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This story comes to you from the Star Tribune through a partnership with Sahan Journal.
The state Supreme Court ruled Wednesday that barring felons from voting doesn’t violate the constitution, a long-awaited decision that arrived just as the DFL-controlled Legislature is preparing to change the law.
DFLers are moving to restore voting rights to felons as soon as they’re no longer incarcerated. Under current law, those released from jail or prison must wait until they’re off probation and have paid their fines to get their voting rights back.
Supporters say that disenfranchising the roughly 50,000 felons on parole or probation violates the core United States principle of no taxation without representation. They argue that many of the formerly incarcerated hold jobs, pay taxes, and want to be involved in their communities and that disenfranchisement of felons is an enduring systemic racial disparity.
The felon voting case had been pending at the state Supreme Court for an extraordinarily long time. The court heard oral arguments in December 2021 on the lawsuit seeking to restore the voting rights of felons after the lower courts rejected it.
Wednesday’s decision written by Justice Paul Thissen affirmed the lower courts’ actions. The ruling wasn’t unanimous. Chief Justice Laurie Gildea and G. Barry Anderson concurred, but wrote a separate opinion. Justice Natalie Hudson wrote a dissent.
Thissen wrote that every member of the court agrees that the right to vote is fundamental. “But the people of Minnesota have the power to define in the constitution who can and cannot vote—who has the right to vote,” he wrote in an opinion also signed by Justices Margaret Chutich, Anne McKeig, and Gordon Moore.
The opinion recognized the “troubling consequences, including the disparate racial impacts” of the current law, but pointed out that the Legislature has the power to change the law to address the public policy concerns raised in the lawsuit.
“We should all take care that persons not be deprived of the ability to participate in the political process out of fear of our fellow citizens,” Thissen wrote.
In her dissent, Hudson, the state’s only sitting Black justice, said the law is unconstitutional because it disenfranchises Black and Native American voters at much higher rates. She included graphs detailing how the law impacts racial minorities, who are incarcerated at higher rates than white Minnesotans.
“The court effectively sanctions a pernicious statutory racial classification regime that maintains the disenfranchisement of large swaths of Minnesota’s communities of color, thereby diminishing their political power and influence in this state,” Hudson wrote. “We are better than this.”
She noted there is broad consensus that re-enfranchisement of felons “is critical for rehabilitation, in part, because voting is the ultimate act of civic engagement.”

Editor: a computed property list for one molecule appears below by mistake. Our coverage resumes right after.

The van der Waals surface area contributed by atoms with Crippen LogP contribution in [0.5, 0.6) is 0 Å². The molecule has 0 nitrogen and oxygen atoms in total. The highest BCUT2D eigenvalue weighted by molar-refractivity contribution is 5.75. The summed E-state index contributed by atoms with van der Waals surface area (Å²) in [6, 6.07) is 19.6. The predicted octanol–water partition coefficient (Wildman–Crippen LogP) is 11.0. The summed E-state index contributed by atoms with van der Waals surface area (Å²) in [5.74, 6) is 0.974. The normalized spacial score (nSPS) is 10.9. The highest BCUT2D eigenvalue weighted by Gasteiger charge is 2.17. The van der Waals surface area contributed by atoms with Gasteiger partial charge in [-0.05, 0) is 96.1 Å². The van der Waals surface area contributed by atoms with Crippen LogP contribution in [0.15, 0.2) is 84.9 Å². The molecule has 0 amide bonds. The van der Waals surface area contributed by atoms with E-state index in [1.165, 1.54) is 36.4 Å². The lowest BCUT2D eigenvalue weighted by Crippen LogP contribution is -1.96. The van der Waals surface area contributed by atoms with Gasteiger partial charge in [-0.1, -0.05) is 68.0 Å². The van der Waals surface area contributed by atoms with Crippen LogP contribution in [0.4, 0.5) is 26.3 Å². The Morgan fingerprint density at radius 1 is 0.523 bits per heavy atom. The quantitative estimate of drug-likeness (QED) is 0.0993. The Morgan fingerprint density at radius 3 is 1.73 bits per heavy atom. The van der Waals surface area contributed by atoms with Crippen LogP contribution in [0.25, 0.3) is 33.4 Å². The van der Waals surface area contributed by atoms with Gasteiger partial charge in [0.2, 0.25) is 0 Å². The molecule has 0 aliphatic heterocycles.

Finally, Hudson quoted the late Justice Rosalie Wahl’s writing in a previous decision. “There comes a time when we cannot and must not close our eyes when presented with evidence that certain laws, regardless of the purpose for which they were enacted, discriminate unfairly on the basis of race,” Hudson wrote.
A week ago at a Capitol news conference, Attorney General Keith Ellison and Secretary of State Steve Simon, both longtime supporters of the restoration, said it’s within the Legislature’s authority to change the law. The Minnesota House already passed a bill 71-59 to do just that.
Senate Majority Leader Kari Dziedzic and President Bobby Joe Champion, both Minneapolis DFLers, say the Senate is ready to go. “We in the Senate are prepared to take swift action to debate and pass this important legislation to allow all of our voices to be heard when it comes to voting,” Champion said in a statement.
Governor Tim Walz has indicated he will sign what’s known as “Restore the Vote” legislation.
Republicans overwhelmingly oppose the proposal, arguing that those who commit crimes, especially felonies, must face penalties.
The Minnesota and National American Civil Liberties Union filed the initial lawsuit in 2019 against Simon’s office on behalf of Jennifer Schroeder and Elizer Darris.
Schroeder was convicted of a first-degree sale of a controlled substance. The court stayed her sentence but put her on probation for 40 years. She did not appeal the sentence and under current law won’t be eligible to vote until 2053.
The court noted that since Schroeder’s conviction, she has earned a degree and works as an addiction counselor, pays taxes and is active in her church and community.
Darris was convicted of second-degree intentional murder. He was released from prison in 2016. He has worked as an organizer at the American Civil Liberties Union, mentored youth and volunteered in the community, the court said. Darris will remain on probation until 2025 so he cannot vote, the court said.
States vary widely in their approaches to voting rights for felons. In Maine, Vermont, and the District of Columbia, felons never lose the right to vote even while incarcerated. In 21 states, felons can’t vote while locked up, but they regain the right immediately on release, according to the National Conference of State Legislatures.
In 16 states, including Minnesota, felons lose their voting rights while locked up and during their parole or probation and often until they’ve paid fines or restitution. In 11 states, felons lose their voting right indefinitely for certain crimes or require a governor’s pardon for the right to be restored, the National Conference of State Legislatures reported.